Specialist commentator comments

Comments on this technology were invited from clinical experts working in the field and relevant patient organisations. The comments received are individual opinions and do not represent NICE's view.

Two out of 4 specialist commentators were familiar with Caris Molecular Intelligence (CMI): 1 had used it before and 1 is currently using it.

Level of innovation

One specialist stated that CMI was only a minor variation on the current UK standard of care, but another felt that it represented a paradigm shift in managing cancer. Two specialist commentators stated that the multi-platform nature of CMI and the report's provision of a list of potential drugs to use were both innovative aspects. The commentators were aware of similar technologies, but noted that CMI is the only test that combines immunohistochemistry, in situ hybridisation and next-generation sequencing.

Potential patient impact

All 4 specialist commentators thought that CMI offered potential benefits to patients by guiding the most appropriate therapy, and steering clinicians and patients away from treatments that are predicted to have no benefit.

The specialists identified a range of people who may benefit from CMI, including people:

  • with advanced and multi-organ cancers

  • with cancer of unknown primary origin and people with malignancy of an unknown origin, for whom using CMI could avoid the need for costly and potentially invasive investigations

  • with rare cancers for whom published evidence to guide therapy is unavailable

  • who have exhausted standard treatment options

  • who may tolerate targeted therapies better if a driver mutation is found

  • who are in hospitals or services where current 'best practice' does not occur.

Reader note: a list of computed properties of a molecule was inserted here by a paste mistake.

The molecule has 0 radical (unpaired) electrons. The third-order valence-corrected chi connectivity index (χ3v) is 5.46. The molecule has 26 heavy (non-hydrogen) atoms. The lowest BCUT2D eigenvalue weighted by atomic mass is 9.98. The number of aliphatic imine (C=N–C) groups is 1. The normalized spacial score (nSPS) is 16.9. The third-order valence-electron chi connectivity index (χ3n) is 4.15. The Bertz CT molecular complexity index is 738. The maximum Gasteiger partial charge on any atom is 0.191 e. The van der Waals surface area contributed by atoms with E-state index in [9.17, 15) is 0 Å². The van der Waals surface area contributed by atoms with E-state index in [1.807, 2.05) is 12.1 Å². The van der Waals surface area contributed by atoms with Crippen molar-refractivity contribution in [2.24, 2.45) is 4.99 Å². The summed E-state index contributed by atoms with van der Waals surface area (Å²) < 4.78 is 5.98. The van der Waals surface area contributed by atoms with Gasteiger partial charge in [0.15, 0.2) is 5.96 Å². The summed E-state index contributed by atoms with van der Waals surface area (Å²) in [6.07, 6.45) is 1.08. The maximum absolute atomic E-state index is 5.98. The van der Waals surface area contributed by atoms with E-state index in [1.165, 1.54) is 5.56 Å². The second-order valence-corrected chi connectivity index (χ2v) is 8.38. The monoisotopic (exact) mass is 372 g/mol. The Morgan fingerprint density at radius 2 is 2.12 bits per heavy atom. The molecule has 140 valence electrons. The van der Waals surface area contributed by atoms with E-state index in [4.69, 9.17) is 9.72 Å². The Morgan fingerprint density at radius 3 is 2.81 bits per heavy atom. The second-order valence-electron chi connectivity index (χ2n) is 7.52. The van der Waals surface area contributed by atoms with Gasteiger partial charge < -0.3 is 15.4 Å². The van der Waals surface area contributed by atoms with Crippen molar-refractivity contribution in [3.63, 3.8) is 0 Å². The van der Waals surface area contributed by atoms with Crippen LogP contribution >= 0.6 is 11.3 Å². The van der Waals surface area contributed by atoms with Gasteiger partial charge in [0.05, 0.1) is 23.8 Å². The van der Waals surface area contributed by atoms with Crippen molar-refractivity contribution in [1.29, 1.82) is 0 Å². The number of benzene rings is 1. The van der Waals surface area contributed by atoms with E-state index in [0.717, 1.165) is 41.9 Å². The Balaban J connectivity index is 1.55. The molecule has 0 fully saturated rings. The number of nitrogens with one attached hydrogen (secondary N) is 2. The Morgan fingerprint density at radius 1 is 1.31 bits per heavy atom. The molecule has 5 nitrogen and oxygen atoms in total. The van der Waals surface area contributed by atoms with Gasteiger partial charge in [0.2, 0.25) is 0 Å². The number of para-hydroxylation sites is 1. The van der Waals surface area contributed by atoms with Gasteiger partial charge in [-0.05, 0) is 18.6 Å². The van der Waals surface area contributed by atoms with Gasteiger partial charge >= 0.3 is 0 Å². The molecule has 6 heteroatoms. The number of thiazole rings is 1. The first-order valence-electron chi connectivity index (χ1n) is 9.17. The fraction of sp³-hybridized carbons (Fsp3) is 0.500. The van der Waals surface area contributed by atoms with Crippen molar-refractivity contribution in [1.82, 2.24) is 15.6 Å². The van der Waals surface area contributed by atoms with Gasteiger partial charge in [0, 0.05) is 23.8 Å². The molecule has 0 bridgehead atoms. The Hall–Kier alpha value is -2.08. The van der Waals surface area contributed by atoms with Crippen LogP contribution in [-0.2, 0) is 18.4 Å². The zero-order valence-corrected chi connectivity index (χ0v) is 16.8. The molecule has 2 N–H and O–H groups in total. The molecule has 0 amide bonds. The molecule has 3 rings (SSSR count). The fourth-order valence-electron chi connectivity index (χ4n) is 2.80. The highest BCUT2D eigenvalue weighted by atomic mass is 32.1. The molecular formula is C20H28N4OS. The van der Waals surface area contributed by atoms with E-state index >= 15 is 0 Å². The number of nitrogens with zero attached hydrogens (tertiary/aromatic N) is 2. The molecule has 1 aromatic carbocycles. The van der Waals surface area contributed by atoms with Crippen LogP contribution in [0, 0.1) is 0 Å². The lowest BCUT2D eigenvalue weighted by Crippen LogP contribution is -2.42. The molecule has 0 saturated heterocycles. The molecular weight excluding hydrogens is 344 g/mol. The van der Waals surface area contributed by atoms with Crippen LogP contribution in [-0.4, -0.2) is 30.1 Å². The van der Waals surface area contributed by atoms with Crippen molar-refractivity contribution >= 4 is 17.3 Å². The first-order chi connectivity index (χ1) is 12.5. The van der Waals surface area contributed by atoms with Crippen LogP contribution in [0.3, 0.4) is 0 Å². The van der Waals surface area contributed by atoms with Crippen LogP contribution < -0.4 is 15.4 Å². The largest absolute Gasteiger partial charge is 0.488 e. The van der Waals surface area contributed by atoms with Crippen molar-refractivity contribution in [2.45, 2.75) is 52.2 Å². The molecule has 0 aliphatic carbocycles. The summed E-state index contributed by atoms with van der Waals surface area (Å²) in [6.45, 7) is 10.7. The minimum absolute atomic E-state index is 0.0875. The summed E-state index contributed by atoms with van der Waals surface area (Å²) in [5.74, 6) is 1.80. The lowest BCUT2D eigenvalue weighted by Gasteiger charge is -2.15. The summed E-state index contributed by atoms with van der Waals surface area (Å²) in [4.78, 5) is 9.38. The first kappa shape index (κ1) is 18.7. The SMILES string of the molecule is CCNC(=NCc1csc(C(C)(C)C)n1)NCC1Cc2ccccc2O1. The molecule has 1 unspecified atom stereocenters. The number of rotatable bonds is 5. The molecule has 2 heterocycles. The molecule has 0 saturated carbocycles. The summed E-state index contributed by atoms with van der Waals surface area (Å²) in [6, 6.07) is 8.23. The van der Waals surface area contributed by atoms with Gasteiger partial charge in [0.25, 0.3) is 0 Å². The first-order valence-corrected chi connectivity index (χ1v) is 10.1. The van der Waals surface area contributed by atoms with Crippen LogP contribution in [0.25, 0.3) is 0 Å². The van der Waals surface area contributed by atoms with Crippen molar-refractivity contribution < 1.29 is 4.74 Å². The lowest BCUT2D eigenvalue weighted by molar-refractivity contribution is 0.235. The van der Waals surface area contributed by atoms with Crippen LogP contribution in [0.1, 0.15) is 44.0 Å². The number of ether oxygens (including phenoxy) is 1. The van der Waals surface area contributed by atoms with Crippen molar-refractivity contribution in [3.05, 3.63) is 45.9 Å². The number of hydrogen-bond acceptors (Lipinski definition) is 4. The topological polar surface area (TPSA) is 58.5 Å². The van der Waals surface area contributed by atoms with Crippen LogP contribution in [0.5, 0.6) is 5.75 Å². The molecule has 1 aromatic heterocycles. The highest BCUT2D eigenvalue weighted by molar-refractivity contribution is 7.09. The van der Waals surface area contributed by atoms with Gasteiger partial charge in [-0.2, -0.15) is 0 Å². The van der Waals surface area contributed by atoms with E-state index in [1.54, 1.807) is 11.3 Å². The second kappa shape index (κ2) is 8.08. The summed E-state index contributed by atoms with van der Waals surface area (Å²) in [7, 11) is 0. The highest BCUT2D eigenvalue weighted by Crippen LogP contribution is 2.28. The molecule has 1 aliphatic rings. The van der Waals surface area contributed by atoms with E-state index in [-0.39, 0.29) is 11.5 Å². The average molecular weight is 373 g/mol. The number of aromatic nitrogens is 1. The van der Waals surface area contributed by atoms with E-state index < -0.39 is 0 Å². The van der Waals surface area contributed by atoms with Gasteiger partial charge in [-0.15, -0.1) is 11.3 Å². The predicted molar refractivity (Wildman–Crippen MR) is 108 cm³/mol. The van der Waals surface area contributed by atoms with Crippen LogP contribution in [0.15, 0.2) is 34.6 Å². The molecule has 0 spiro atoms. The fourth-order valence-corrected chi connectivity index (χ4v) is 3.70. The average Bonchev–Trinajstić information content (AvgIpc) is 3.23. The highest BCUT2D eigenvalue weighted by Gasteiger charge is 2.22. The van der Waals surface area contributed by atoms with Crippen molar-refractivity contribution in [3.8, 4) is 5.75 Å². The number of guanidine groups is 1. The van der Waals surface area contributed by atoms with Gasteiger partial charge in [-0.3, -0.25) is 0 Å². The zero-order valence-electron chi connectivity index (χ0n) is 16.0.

All 4 specialists stated that CMI has the potential to improve clinical outcomes, leading to more diverse treatment pathways and allowing a broader range of therapies and potentially less invasive treatments to be offered.

Potential system impact

The specialist commentators had mixed views on the cost-saving potential of CMI. One felt that it would cost less overall because it would prevent people with advanced cancers and multiple cancers from starting treatments that offered little to no benefit. Two commentators noted that the system impact would only become clear through validation of the technology, and if it could be shown that clinicians were willing to follow CMI's recommendations and modify established patterns of care. Another specialist thought that using CMI was likely to cost more than current standard care, simply because of the cost of the test itself and potentially the costs of appropriate treatments it identified.

One specialist thought that CMI may lead to an increase in outpatient treatment. Another felt that it would shift funding from treatment to diagnosis, but both they and 1 other commentator did not think that there would be a change in how patients were managed, in terms of the setting. Two specialist commentators thought that there may be an increase in cost and resources in terms of taking fresh biopsies, but noted that archived samples can also be used. Two specialists thought that CMI's high cost may prohibit its use in the NHS.

Two specialist commentators thought that some training in the interpretation of the report would be needed, but this is provided by the company. One commentator noted that CMI could potentially recommend drugs that may not be licensed for use in the relevant indication.

General comments

One specialist commentator stated that CMI has sometimes suggested treatments they would not otherwise have considered. Another commentator stated that CMI has limitations, and that not all tests achieved successful molecular profiles (for unknown reasons). They added that CMI was not able to detect all abnormalities known to be present within the tumour that was profiled.

Three specialist commentators felt that more evidence is needed for CMI, including specifically: testing in a UK centre; technical research on multi-platform molecular profiling; cost-effectiveness analyses; trials of CMI‑guided therapy compared with clinician choice in cancers of unknown primary origin and malignancy of unknown origin; and comparisons of current best care with CMI‑guided treatment.